The goal language
CTL
is deﬁned bythe following grammar, where
b
is a basic proposition:
g
::=
p

g
∧
g

g
∨
g

AX
g

EX
g
A(
g
U
g
)

E(
g
U
g
)

A(
g
W
g
)

E(
g
W
g
)
p
::=
b
 ¬
p

p
∧
p
CTLcombinestemporaloperatorsandpathquantiﬁers. “X”,“U”, and “W” are the “next time”, “(strong) until”, and“weak until” temporal operators, respectively. “A” and “E”are the universal and existential path quantiﬁers, where apath is an inﬁnite sequence of states. They allow us tospecify requirements that take into account nondeterminism.Intuitively, the formula
AX
g
means that
g
holds in everyimmediate successor of the current state, while the formula
EX
g
means that
g
holds in some immediate successor. Theformula
A(
g
1
U
g
2
)
means that for every path there exists aninitial preﬁx of the path such that
g
2
holds at the last state of the preﬁx and
g
1
holds at all the other states along the preﬁx. The formula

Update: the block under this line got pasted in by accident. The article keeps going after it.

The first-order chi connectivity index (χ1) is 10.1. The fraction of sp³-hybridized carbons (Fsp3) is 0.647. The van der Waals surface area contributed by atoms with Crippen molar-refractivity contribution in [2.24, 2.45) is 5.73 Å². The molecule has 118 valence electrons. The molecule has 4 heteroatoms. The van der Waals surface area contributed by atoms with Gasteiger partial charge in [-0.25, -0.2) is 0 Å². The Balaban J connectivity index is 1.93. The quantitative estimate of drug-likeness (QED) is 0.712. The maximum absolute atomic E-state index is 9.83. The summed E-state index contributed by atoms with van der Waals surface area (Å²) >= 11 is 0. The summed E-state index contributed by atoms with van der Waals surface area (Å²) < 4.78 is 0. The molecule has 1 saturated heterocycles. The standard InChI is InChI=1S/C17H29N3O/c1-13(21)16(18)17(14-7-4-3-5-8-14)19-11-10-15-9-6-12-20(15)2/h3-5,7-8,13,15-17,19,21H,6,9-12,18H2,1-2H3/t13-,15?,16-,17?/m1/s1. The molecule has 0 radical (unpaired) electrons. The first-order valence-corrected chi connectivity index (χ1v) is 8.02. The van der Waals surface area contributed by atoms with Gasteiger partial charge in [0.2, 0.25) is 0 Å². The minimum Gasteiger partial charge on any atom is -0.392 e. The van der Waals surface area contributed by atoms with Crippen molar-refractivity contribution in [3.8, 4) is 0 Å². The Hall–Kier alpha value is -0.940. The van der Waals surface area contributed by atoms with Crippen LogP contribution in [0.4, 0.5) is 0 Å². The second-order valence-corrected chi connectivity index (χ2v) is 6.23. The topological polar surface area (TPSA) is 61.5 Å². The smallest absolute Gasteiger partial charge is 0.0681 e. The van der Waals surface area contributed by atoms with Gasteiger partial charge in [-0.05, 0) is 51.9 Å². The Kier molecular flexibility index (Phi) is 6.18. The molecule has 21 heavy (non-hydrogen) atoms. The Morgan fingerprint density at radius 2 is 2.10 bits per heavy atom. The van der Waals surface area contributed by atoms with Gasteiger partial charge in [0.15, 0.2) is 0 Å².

E(
g
1
U
g
2
)
expresses the same condition,but only on some of the paths. The formulas
A(
g
1
W
g
2
)
and
E(
g
1
W
g
2
)
are similar to
A(
g
1
U
g
2
)
and
E(
g
1
U
g
2
)
,but allow for paths where
g
1
holds in all the states and
g
2
never holds. Formulas
AF
g
and
EF
g
(where the temporaloperator “F” stands for “future” or “eventually”) are abbreviations of
A(
⊤
U
g
)
and
E(
⊤
U
g
)
, respectively.
AG
g
and
EG
g
(where “G” stands for “globally” or “always”) are abbreviations of
A(
g
W
⊥
)
and
E(
g
W
⊥
)
, respectively.A remark is in order. Even if negation
¬
is allowed onlyin front of basic propositions, it is easy to deﬁne
¬
g
fora generic CTL formula
g
, by “pushing down” the negations: for instance
¬
AX
g
≡
EX
¬
g
and
¬
A(
g
1
W
g
2
)
≡
E(
¬
g
2
U(
¬
g
1
∧¬
g
2
))
.Goals as CTL formulas allow us to specify differentclasses of requirements on plans. Let us consider ﬁrst someexamples of
reachability goals
.
AF
g
(“reach
g
”) states thata condition should be guaranteed to be reached by the plan,in spite of nondeterminism.
EF
g
(“try to reach
g
”) statesthat a condition might possibly be reached, i.e., there exists at least one execution that achieves the goal. A reasonable reachability requirement that is stronger than
EF
g
is
A(EF
g
W
g
)
: it allows for those execution loops that havealways a possibility of terminating, and when they do, thegoal